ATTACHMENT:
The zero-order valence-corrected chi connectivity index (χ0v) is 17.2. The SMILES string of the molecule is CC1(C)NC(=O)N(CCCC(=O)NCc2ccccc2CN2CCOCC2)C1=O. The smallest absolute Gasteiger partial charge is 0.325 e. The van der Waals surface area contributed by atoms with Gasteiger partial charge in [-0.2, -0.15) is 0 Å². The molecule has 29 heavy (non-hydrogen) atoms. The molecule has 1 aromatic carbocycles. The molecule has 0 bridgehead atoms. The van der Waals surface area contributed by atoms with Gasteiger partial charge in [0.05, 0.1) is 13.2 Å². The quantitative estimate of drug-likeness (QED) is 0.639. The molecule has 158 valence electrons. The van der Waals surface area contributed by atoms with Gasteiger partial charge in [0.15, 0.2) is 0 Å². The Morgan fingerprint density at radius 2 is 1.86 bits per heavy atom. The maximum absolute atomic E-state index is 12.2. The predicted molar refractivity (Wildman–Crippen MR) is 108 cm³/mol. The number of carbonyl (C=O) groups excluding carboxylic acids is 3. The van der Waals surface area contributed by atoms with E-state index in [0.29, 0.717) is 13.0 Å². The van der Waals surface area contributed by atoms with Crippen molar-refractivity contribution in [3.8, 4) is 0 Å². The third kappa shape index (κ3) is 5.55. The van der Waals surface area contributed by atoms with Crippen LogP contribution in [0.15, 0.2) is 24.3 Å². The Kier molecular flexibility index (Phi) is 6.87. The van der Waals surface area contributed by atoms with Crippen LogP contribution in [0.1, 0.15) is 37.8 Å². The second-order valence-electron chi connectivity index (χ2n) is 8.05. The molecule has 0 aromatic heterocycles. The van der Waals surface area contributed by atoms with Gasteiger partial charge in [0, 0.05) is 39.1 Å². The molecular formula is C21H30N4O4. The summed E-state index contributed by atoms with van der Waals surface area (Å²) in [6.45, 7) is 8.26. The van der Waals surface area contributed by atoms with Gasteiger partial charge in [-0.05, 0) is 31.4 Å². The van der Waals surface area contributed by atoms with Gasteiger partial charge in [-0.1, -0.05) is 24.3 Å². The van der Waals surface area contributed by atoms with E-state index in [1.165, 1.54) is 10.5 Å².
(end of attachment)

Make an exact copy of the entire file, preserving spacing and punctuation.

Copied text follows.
The zero-order valence-corrected chi connectivity index (χ0v) is 17.2. The SMILES string of the molecule is CC1(C)NC(=O)N(CCCC(=O)NCc2ccccc2CN2CCOCC2)C1=O. The smallest absolute Gasteiger partial charge is 0.325 e. The van der Waals surface area contributed by atoms with Gasteiger partial charge in [-0.2, -0.15) is 0 Å². The molecule has 29 heavy (non-hydrogen) atoms. The molecule has 1 aromatic carbocycles. The molecule has 0 bridgehead atoms. The van der Waals surface area contributed by atoms with Gasteiger partial charge in [0.05, 0.1) is 13.2 Å². The quantitative estimate of drug-likeness (QED) is 0.639. The molecule has 158 valence electrons. The van der Waals surface area contributed by atoms with Gasteiger partial charge in [0.15, 0.2) is 0 Å². The Morgan fingerprint density at radius 2 is 1.86 bits per heavy atom. The maximum absolute atomic E-state index is 12.2. The predicted molar refractivity (Wildman–Crippen MR) is 108 cm³/mol. The number of carbonyl (C=O) groups excluding carboxylic acids is 3. The van der Waals surface area contributed by atoms with E-state index in [0.29, 0.717) is 13.0 Å². The van der Waals surface area contributed by atoms with Crippen molar-refractivity contribution in [3.8, 4) is 0 Å². The third kappa shape index (κ3) is 5.55. The van der Waals surface area contributed by atoms with Crippen LogP contribution in [0.15, 0.2) is 24.3 Å². The Kier molecular flexibility index (Phi) is 6.87. The van der Waals surface area contributed by atoms with Crippen LogP contribution in [0.1, 0.15) is 37.8 Å². The second-order valence-electron chi connectivity index (χ2n) is 8.05. The molecule has 0 aromatic heterocycles. The van der Waals surface area contributed by atoms with Gasteiger partial charge in [0, 0.05) is 39.1 Å². The molecular formula is C21H30N4O4. The summed E-state index contributed by atoms with van der Waals surface area (Å²) in [6.45, 7) is 8.26. The van der Waals surface area contributed by atoms with Gasteiger partial charge in [-0.05, 0) is 31.4 Å². The van der Waals surface area contributed by atoms with Gasteiger partial charge in [-0.1, -0.05) is 24.3 Å². The van der Waals surface area contributed by atoms with E-state index in [1.165, 1.54) is 10.5 Å².